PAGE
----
Global Security, Human Rights, and Social Inclusion

Peacekeeping: Uruguay consistently deploys roughly 10 percent of its armed forces to UN peacekeeping missions, making it one of the world’s largest per capita troop contributors. The United States applauds Uruguay’s leadership and contributions to global security, and is committed to continuing its support for Uruguayan peacekeeping deployments. Since 2008, the United States has provided $9.6 million through the Global Peace Operations Initiative (GPOI) to expand and enhance Uruguayan peacekeeping operation training centers, as well as provide Uruguayan units pre-deployment training, communications gear, vehicles, night vision devices, aviation equipment, and patrol boats. GPOI support has helped enable Uruguay to fulfill critical missions in the U.N. peacekeeping missions in Haiti and the Democratic Republic of the Congo. In fiscal year 2014, the United States has committed to providing an additional $3.1 million in GPOI funds to further augment Uruguayan peacekeeping capabilities.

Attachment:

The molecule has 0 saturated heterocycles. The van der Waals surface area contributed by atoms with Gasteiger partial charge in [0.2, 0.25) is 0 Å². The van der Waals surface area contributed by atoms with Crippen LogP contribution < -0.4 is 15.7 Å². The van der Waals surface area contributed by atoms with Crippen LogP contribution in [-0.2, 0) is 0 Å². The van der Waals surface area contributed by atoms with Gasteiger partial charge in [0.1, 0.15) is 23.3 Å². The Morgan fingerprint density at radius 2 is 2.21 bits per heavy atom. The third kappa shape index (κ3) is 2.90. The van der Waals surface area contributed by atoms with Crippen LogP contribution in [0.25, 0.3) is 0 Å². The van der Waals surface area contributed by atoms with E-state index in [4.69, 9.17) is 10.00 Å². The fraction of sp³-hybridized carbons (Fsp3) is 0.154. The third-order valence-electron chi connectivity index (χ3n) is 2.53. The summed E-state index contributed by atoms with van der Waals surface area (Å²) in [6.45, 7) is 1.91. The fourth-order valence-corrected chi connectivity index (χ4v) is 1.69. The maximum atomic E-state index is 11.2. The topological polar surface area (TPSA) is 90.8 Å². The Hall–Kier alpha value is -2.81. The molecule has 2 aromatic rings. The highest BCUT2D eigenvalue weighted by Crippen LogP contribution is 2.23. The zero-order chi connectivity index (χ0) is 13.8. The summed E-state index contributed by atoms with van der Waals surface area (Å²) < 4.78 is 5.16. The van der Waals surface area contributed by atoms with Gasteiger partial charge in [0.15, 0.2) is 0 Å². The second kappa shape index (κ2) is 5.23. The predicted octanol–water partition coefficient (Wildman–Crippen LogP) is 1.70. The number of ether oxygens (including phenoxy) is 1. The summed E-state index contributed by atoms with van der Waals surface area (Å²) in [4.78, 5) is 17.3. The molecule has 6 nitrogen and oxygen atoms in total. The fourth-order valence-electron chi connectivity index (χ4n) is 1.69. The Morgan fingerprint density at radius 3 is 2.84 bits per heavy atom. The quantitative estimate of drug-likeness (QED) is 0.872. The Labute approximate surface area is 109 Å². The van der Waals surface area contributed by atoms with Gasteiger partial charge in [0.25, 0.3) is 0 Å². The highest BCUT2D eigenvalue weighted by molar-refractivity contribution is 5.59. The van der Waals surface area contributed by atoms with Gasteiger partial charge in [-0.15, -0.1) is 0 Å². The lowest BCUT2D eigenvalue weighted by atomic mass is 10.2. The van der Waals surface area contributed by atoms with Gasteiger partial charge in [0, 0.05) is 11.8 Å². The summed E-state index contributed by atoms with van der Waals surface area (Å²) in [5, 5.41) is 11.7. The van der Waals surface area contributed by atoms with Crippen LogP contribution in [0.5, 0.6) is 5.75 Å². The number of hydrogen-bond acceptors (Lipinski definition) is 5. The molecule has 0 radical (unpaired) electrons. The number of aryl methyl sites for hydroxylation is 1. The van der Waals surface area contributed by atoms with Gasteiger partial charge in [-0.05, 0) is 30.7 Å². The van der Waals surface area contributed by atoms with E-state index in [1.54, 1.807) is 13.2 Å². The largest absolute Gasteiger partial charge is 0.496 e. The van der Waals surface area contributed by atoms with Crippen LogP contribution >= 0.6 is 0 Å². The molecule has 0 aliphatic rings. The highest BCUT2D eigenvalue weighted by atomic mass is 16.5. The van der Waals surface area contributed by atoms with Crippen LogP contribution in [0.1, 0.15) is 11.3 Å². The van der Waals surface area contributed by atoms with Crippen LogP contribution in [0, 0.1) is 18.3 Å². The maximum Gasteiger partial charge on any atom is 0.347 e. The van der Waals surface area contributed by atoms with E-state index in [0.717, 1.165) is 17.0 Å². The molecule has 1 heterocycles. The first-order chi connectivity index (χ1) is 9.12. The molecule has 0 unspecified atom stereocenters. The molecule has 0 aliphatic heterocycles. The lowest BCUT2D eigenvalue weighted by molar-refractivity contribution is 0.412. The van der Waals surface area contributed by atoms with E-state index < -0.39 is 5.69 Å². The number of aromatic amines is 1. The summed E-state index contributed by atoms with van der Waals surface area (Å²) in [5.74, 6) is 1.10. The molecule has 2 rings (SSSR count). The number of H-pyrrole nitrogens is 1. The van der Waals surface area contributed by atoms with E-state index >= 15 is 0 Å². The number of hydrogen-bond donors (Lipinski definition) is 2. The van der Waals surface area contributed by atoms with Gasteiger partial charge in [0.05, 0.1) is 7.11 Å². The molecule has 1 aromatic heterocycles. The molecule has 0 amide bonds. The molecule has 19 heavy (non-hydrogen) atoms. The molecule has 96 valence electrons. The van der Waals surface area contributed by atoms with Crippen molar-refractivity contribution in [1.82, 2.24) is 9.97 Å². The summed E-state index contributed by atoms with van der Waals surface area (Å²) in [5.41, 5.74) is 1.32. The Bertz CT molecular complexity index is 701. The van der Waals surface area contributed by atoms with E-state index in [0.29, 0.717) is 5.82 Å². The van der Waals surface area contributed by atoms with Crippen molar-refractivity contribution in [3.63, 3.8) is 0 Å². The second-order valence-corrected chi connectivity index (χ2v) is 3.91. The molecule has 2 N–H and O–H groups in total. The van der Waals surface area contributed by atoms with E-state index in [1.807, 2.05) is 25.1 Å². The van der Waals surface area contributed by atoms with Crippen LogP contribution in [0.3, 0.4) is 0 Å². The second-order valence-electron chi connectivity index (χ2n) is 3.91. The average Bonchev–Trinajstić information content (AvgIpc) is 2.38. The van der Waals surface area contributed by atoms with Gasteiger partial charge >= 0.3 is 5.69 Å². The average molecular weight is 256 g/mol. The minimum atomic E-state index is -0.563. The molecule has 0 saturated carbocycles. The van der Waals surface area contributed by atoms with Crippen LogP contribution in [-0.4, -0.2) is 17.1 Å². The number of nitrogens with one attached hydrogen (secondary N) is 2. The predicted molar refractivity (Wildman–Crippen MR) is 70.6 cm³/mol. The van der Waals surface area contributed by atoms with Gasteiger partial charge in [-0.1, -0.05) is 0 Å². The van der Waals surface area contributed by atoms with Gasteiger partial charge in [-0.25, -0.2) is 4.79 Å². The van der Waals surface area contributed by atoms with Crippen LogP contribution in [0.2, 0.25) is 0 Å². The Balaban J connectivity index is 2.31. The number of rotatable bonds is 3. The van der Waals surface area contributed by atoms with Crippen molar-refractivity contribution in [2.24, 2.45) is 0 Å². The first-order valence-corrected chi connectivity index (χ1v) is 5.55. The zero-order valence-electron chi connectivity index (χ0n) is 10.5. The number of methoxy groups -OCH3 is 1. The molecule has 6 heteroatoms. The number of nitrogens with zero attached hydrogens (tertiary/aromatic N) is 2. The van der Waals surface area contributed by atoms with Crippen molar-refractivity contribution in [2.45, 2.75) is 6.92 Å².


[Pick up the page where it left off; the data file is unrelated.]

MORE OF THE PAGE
Social Inclusion: Recognizing the democratic, multi-ethnic, and multi-racial nature of U.S. and Uruguayan societies, the United States and Uruguay have signed a Memorandum of Understanding (MOU) to Promote Racial, Ethnic, and Social Equality. The MOU underscores our mutual commitment to protecting and defending human rights, which are essential to preserving peace, promoting democracy and advancing prosperity around the world. The United States and Uruguay will collaborate to promote cooperation and exchange information in areas such as increased access to education at all levels, equal protection under the law and access to the legal system, improved enforcement of domestic anti-discrimination laws and policy, and increased access to healthcare, credit, and job training.

Education, Environment, Science, Technology, and Health Opportunities